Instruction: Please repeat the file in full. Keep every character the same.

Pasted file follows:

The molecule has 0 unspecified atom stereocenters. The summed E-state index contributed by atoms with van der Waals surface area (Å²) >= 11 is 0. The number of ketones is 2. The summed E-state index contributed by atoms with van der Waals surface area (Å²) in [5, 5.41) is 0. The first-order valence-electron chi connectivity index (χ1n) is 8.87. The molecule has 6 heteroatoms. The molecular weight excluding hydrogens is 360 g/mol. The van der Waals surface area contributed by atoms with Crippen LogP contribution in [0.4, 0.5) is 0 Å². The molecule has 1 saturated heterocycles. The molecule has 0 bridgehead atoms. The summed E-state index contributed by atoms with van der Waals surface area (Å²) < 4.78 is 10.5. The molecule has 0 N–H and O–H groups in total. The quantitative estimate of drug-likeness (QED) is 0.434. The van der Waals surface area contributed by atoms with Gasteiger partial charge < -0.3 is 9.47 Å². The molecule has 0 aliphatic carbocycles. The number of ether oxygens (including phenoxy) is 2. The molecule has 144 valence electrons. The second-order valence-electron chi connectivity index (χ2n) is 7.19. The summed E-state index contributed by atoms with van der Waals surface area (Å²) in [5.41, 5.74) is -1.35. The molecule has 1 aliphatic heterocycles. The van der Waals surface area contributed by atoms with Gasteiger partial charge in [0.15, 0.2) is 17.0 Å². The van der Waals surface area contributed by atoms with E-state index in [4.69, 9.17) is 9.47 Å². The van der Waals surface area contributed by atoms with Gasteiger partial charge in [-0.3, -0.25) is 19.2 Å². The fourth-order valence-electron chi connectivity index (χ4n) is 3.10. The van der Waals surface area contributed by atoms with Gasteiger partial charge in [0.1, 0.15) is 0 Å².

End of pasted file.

The molecule has 0 unspecified atom stereocenters. The summed E-state index contributed by atoms with van der Waals surface area (Å²) >= 11 is 0. The number of ketones is 2. The summed E-state index contributed by atoms with van der Waals surface area (Å²) in [5, 5.41) is 0. The first-order valence-electron chi connectivity index (χ1n) is 8.87. The molecule has 6 heteroatoms. The molecular weight excluding hydrogens is 360 g/mol. The van der Waals surface area contributed by atoms with Crippen LogP contribution in [0.4, 0.5) is 0 Å². The molecule has 1 saturated heterocycles. The molecule has 0 bridgehead atoms. The summed E-state index contributed by atoms with van der Waals surface area (Å²) < 4.78 is 10.5. The molecule has 0 N–H and O–H groups in total. The quantitative estimate of drug-likeness (QED) is 0.434. The van der Waals surface area contributed by atoms with Gasteiger partial charge < -0.3 is 9.47 Å². The molecule has 0 aliphatic carbocycles. The number of ether oxygens (including phenoxy) is 2. The molecule has 144 valence electrons. The second-order valence-electron chi connectivity index (χ2n) is 7.19. The summed E-state index contributed by atoms with van der Waals surface area (Å²) in [5.41, 5.74) is -1.35. The molecule has 1 aliphatic heterocycles. The van der Waals surface area contributed by atoms with Gasteiger partial charge in [0.15, 0.2) is 17.0 Å². The van der Waals surface area contributed by atoms with E-state index in [4.69, 9.17) is 9.47 Å². The van der Waals surface area contributed by atoms with Gasteiger partial charge in [-0.3, -0.25) is 19.2 Å². The fourth-order valence-electron chi connectivity index (χ4n) is 3.10. The van der Waals surface area contributed by atoms with Gasteiger partial charge in [0.1, 0.15) is 0 Å².